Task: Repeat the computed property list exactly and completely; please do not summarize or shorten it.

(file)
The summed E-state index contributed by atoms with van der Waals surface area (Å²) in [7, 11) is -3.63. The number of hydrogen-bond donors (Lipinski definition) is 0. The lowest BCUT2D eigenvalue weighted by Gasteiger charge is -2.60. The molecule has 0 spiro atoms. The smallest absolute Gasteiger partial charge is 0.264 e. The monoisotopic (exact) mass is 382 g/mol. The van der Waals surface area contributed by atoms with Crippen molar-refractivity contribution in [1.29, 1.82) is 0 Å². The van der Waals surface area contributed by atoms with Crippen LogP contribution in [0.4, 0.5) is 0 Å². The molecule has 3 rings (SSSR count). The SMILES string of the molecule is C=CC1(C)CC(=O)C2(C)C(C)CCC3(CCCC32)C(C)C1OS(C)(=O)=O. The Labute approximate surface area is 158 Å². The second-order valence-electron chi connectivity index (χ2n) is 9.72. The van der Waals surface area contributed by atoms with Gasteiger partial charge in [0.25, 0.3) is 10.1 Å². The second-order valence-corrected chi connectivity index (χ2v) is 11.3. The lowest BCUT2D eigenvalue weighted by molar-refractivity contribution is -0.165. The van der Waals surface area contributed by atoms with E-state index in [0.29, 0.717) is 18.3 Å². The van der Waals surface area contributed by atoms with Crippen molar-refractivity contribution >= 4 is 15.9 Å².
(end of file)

The summed E-state index contributed by atoms with van der Waals surface area (Å²) in [7, 11) is -3.63. The number of hydrogen-bond donors (Lipinski definition) is 0. The lowest BCUT2D eigenvalue weighted by Gasteiger charge is -2.60. The molecule has 0 spiro atoms. The smallest absolute Gasteiger partial charge is 0.264 e. The monoisotopic (exact) mass is 382 g/mol. The van der Waals surface area contributed by atoms with Crippen molar-refractivity contribution in [1.29, 1.82) is 0 Å². The van der Waals surface area contributed by atoms with Crippen LogP contribution in [0.4, 0.5) is 0 Å². The molecule has 3 rings (SSSR count). The SMILES string of the molecule is C=CC1(C)CC(=O)C2(C)C(C)CCC3(CCCC32)C(C)C1OS(C)(=O)=O. The Labute approximate surface area is 158 Å². The second-order valence-electron chi connectivity index (χ2n) is 9.72. The van der Waals surface area contributed by atoms with Gasteiger partial charge in [0.25, 0.3) is 10.1 Å². The second-order valence-corrected chi connectivity index (χ2v) is 11.3. The lowest BCUT2D eigenvalue weighted by molar-refractivity contribution is -0.165. The van der Waals surface area contributed by atoms with E-state index in [0.29, 0.717) is 18.3 Å². The van der Waals surface area contributed by atoms with Crippen molar-refractivity contribution >= 4 is 15.9 Å².